The scale of these transactions alone makes it even more imperative that the customary rights of local people be recognized and the impacts on existing land uses, especially forests, be considered. Large-scale land acquisitions that ignore customary rights not only risk undermining local livelihoods; illegitimate deals can slow investment implementation, damage company reputation, and even undermine regional stability – as demonstrated by the role that a high profile 1.3 million ha deal in Madagascar played in that country’s 2009 coup.
Governments often justify these transfers by citing their potential contribution to economic growth – however, any gains in national accounts (which to date appear few) risk being greatly outweighed by negative impacts on local livelihoods. Increased investment in agriculture can be used to promote sustainable development through the introduction of new technology and improved management of natural resources using an integrated planning approach. To achieve broad-based economic growth and increased standards of living, however, major agricultural investments must respect customary and traditional rights and mitigate or compensate negative impacts on the ecosystem services that support local livelihoods.
As food production will likely need to double in the next forty years to feed an additional two billion people by 2050, demand for agricultural land is likely to remain high. There is therefore an urgent need for governments, civil society, and the private sector to work together to improve the governance of agricultural investments in ways that are environmentally sustainable and accountable to local people.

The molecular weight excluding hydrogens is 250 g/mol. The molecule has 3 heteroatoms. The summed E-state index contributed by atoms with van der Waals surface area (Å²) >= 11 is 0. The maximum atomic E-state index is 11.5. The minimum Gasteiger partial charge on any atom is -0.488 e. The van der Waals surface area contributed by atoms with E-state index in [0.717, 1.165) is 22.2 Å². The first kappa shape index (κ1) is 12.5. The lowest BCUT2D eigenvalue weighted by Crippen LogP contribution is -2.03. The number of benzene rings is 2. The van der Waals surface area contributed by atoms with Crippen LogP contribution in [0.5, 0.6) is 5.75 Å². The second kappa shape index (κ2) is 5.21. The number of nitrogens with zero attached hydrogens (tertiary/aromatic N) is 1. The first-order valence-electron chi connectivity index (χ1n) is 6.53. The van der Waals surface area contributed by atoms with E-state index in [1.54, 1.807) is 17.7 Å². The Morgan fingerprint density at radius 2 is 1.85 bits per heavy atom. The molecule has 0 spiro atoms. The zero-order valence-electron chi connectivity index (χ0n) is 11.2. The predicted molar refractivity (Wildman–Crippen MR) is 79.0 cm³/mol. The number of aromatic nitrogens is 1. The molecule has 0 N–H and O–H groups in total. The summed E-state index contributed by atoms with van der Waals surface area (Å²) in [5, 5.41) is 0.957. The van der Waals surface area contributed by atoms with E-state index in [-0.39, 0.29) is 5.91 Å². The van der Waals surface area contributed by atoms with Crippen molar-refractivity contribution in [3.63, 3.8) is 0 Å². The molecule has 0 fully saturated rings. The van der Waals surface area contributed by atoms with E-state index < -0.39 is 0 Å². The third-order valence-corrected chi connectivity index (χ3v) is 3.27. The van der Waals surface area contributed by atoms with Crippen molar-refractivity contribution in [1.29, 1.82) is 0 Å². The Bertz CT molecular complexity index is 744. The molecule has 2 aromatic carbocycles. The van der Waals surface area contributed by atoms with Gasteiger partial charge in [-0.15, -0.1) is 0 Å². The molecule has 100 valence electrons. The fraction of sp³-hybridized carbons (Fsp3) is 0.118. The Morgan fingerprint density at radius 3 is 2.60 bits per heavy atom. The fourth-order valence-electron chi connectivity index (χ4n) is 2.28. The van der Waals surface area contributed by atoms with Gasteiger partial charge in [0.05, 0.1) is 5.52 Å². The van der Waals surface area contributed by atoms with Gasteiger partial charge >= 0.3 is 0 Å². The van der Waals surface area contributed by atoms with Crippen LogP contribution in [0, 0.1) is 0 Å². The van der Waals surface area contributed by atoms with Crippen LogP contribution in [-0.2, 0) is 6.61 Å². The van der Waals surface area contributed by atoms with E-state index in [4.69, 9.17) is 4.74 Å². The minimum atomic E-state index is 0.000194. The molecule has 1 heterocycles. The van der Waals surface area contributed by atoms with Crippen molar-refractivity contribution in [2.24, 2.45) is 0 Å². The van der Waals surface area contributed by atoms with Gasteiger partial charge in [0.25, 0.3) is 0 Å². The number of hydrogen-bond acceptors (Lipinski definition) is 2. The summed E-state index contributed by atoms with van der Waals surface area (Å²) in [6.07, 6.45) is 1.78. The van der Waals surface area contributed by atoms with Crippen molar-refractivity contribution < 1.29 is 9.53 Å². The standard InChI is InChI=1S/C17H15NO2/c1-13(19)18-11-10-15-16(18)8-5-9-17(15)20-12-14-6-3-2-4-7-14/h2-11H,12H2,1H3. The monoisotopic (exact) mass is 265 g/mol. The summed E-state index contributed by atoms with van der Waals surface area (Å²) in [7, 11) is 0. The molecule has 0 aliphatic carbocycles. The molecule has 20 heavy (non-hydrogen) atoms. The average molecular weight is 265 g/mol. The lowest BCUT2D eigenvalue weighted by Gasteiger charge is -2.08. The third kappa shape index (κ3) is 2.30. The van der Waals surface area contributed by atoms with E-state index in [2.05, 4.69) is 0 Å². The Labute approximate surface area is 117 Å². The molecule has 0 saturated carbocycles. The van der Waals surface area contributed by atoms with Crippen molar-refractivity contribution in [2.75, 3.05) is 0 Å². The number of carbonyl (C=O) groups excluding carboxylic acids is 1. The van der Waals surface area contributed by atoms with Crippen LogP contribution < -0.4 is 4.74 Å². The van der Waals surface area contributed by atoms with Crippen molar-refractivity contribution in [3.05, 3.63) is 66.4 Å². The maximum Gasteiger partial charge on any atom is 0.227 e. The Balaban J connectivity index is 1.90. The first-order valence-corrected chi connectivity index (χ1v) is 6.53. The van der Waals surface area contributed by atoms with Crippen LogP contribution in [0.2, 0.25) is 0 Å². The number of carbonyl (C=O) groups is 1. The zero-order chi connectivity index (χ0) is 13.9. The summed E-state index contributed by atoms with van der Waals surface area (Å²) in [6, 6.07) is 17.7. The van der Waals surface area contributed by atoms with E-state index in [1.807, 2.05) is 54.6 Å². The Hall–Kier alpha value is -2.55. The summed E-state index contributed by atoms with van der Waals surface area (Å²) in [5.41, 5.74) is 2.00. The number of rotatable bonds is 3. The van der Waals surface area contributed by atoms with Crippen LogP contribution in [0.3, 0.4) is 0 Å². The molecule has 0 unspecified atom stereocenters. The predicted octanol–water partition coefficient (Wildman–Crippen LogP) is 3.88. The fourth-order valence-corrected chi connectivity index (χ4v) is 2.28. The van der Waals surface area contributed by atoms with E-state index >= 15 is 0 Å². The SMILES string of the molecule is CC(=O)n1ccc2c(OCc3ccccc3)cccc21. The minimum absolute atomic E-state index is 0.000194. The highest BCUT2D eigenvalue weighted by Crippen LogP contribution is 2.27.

WRI at the World Bank Land Conference
WRI is excited to be participating in this year’s Annual World Bank Conference on Land and Poverty, April 18-20, 2011, in Washington, DC. Below are several events that feature WRI staff and research:
April 19th 4:00-6:00 PM (panel): Monitoring Land Acquisitions from Different Angles: Is There Scope for Collaboration? - Manish Bapna, WRI Executive Vice President and Managing Director, will chair a panel addressing monitoring land acquisitions with regard to IFC performance standards, lessons learned on participatory monitoring of large land deals, and civil society responses to large-scale land acquisitions.
April 20, 8:00-9:30 AM (panel): Land Tenure in the Context of REDD+ and Climate Change - Fred Stolle, WRI Senior Associate, will present on “Shifting cropland expansion to degraded areas: Experience from Indonesia’s POTICO project.” This panel will also address country-level perspectives on making REDD operational, tenure issues at REDD project sites, and the large-scale acquisition of forest rights.
April 18-20th (exhibit): Focus on Africa: An Interactive Educational Tool on Land Tenure and Property Rights. The Focus on Africa website, a joint initiative of WRI and Landesa, with support by the Bill & Melinda Gates Foundation, aims to inform policymakers and development practitioners on critical land tenure issues. The tool provides land tenure experiences and lessons from six sub-Saharan African countries – Ghana, Kenya, Mali, Mozambique, Tanzania and Uganda. Please visit the site - /property-rights-africa/.
For more information about WRI’s participation, please contact Emily Norford at email@example.com or +1 (202) 729-7754.